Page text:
On the back of his debut album Angeleno Sam Outlaw quickly became a critics and fan favourite with the record declared International Album Of The Year at the latest UK Americana Awards ceremony. He’s one of a new wave (sortish) of artists, male and female, who are eschewing the current Nashville wave of brash and brassy country pop rock preferring to dig deeper into the past. In Outlaw’s case he somewhat out on a limb as he’s out there in LA as opposed to East Nashville, Austin or North Carolina but he uses Los Angeles as a fulcrum for his music to the extent that he had the esteemed Ry Cooder produce Angeleno while LA Weekly stated that he was a “contender to be the biggest country star LA has produced since Dwight Yoakam.”
Tenderheart is less varied than its predecessor with the majority of the songs somewhat yearning although there are some muscular moments such as the guitar breaks on Diamond Ring. In fact much of the album has moments that recall the days when Waddy Wachtel or David Lindley were the guys propelling the songs and that leads us into the likes of Jackson Browne who Outlaw approximates on the excellent Bougainvillea, I Think which could have sat on Browne’s first album.
The album opens with the reflective Everyone’s Looking For Home which starts off well, brooding organ softly swelling with malleted percussion as Outlaw’s weary voice is cosseted by harmonies before a short crescendo of strings and horns disturb the peace briefly. Bottomless Mimosas is brimful of sweet country sounds, warm pedal steel and the soft shoe shuffle percussion waft the song along as Outlaw sings of a sense of ennui capturing perfectly the vacuity of everyday life. Here Outlaw captures perfectly his thoughts on Los Angeles. As he said recently to Rolling Stone, “There is something special about Los Angeles, a special sadness. There is a faded beauty that is here, that kind of strange following of dreams while dreams are being crushed in a regular basis.”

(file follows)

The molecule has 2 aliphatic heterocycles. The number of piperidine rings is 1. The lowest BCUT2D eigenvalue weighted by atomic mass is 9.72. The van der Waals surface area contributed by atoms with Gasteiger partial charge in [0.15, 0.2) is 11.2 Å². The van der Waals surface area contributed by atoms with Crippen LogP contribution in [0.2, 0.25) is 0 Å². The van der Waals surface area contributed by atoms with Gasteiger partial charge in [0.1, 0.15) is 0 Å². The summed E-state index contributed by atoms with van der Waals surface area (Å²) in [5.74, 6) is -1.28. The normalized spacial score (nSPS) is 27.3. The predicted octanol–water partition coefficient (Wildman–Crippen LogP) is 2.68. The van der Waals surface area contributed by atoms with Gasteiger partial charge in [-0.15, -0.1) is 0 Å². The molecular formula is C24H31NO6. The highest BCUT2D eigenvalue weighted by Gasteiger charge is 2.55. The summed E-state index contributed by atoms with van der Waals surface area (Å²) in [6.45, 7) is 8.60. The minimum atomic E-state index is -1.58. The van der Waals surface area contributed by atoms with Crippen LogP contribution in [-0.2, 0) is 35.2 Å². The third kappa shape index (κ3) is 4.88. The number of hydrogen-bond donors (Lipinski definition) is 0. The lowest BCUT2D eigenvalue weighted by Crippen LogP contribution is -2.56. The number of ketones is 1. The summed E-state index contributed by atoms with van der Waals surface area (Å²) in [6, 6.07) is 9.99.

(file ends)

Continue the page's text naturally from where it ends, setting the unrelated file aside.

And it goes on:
Outlaw roams across an LA musical topography. The title song is a soft rock ballad of the type that used to hit the charts but Trouble is more in keeping with the late Warren Zevon’s muscular approach although it lacks Zevon’s sardonic wit. Say It To Me is dominated by some wonderful zippy pedal steel over a heavy drum beat as it recalls the darker side of sun dappled Topanga Canyon days, latter day Byrds meets post Manson Terry Melcher. She’s Playing Hard to Get (Rid Off) is a riff on the country tropes of Merle Haggard (and George Jones) while Two Broken Hearts is somewhat akin to Gram Parsons zoning into the Bakersfield sound.
Towards the end of the album Outlaw offers the smooth pop of Now She Tells Me, a sunny breeze of a song that’s almost in Jimmy Buffet territory and which disguises the lyrical content of a stalker’s grim thoughts. This is a glorious song and testament to Outlaw’s writing skills. The album closes with a raw sounding recording of Look At You Now which has Outlaw and a female chorus singing over a stripped down setting on a song that is replete with accusation. All in all a fine album that on the surface is a friendly listen but with some delving reveals a darker side. Somewhat appropriate for a paean to Sin City.
A regular visitor to these shores Sam Outlaw is appearing at Perth’s Southern Fried Festival in July.